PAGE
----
Challenge America Makers for Veterans held its fall 2019 closing ceremony Nov. 11 at the Global Center for Health Innovation in downtown Cleveland, where prototypes presented ranged from an extra-skeletal hand grip to solutions for biking with a service dog and managing finances and depression.

Developed to create solutions for injured veterans, the organization started this project by identifying the needs of 10 veteran participants.

On Nov. 8, CAMVETS matched these veteran participants with experts to create a solution. After the initial solution drafting session, there was a three-day "make-a-thon" to develop a product to address their veteran teammate’s needs.

One project was a Harley-Davidson Trike that had been modified so an army and marine corps veteran who lost his left leg could ride a motorcycle again.

“When he was about to be deployed for his last time, he went out for a bike ride and he was taken out by a drunk driver and he lost his left leg in the accident,” said Shlomo Heifetz, director of operations at Presque Isle Medical Technologies with numerous locations, including Beachwood. The veteran said “his dream would be to get back on a bike again. He hasn’t been on a bike for eight years.”

Heifetz was part of the team that modified the bike and worked on adjustments to hold the veteran’s prosthetic leg in place while also allowing him to straddle the motorcycle.

Dallas Blaney, executive director of Colorado-based U.S. Veterans organization, Challenge America, got the inspiration for this event while participating in a similar project for Tel Aviv based nonprofit, Restart, which connects soldiers to a community of business executives, entrepreneurs and makers.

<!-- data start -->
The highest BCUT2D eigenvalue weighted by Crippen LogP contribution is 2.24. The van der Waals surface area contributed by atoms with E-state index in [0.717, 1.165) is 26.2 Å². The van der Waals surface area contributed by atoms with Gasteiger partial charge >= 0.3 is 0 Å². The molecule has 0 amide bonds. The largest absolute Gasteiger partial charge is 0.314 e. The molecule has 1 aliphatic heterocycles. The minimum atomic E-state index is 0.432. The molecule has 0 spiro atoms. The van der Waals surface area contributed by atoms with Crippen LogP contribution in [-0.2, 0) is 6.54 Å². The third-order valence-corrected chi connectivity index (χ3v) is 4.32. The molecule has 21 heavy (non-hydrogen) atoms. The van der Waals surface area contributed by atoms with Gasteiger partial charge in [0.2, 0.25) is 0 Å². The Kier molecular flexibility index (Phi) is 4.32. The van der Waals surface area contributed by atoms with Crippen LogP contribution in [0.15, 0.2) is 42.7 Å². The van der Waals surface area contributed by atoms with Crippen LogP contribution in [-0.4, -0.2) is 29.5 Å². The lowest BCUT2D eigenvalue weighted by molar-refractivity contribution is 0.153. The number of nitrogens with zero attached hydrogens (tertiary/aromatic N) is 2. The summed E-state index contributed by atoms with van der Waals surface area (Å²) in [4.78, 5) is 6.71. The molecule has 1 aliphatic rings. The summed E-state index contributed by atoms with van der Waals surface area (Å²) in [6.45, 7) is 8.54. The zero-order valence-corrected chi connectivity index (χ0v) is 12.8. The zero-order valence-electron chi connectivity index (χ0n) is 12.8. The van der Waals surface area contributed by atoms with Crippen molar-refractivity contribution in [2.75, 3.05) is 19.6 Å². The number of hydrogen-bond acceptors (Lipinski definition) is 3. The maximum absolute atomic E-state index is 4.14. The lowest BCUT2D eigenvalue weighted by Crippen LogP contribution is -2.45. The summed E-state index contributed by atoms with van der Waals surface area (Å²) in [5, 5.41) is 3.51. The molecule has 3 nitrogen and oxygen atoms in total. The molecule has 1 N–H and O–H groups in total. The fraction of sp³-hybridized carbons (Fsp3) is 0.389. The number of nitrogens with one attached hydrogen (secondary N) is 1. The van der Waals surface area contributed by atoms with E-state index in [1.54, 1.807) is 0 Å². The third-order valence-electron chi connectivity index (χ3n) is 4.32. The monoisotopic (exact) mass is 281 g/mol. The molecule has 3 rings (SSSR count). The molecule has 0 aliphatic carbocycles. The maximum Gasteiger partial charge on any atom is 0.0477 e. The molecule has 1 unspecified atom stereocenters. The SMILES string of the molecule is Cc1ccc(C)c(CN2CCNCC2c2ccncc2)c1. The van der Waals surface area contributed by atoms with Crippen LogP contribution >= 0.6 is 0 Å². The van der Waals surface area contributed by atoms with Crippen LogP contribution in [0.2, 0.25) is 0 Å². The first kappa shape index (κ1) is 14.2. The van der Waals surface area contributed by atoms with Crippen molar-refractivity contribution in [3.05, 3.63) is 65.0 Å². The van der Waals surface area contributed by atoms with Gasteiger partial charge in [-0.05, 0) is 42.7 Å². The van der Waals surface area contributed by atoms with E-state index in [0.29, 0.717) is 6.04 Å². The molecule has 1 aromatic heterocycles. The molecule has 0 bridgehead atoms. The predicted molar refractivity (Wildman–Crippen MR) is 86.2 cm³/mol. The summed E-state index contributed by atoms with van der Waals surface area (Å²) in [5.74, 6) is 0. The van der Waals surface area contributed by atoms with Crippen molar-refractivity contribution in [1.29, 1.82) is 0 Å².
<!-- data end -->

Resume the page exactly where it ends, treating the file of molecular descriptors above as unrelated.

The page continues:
“That’s what inspired us and we immediately saw the potential for it given the size – the magnitude of our injured veteran population. I mean, it almost exceeds the entire population of Israel,” Blaney said. At the end of the day, it’s not about the products, prototypes or “whiz-bang technology,” Blaney explained, it’s about the community.

Looking around the room, Blaney pointed out high school students, university professors, CEOs and government employees.

“The entire spectrum of society is more or less represented here, and these are people who otherwise wouldn’t, perhaps, come together for any other purpose except to support veterans,” Blaney said. “What we’ve done is not to create products. What we’ve done is we’ve found the secret key and we found it in Israel to unlock community and steer that pent up energy – that latent energy – towards veterans and their families, where it should be directed, which was so exciting to me.”

Noting Cleveland’s Jewish community has embraced this cause, Blaney said its support enabled the organization to bring an injured Israel Defense Forces veteran to Cleveland to address a challenge they’re facing.

“That means the world to us because we’re a very small nonprofit, extraordinarily small,” Blaney said. “To do this is a huge lift for us, but the community here just rallied around us and helped ease that burden and we couldn’t be more grateful.”

Asked why the Colorado-based organization hosted this event in Cleveland, Blaney said he had a network in Cleveland and the more he considered the city, the more it made sense.

Noting Cleveland is home to the third-largest U.S. Department of Veterans Affairs “with a huge innovation center built in,” Blaney also identified the Sears think[box] at Case Western Reserve University in Cleveland and Cleveland Clinic as having drawn him to the city.

Describing Cleveland as an engine of health care innovation with an “amazing manufacturing base,” Blaney said, “The other piece about Cleveland (is) the neighborliness, the Midwestern nice that’s made it so much easier ... to come into this place. It’s the largest small town in the country.”

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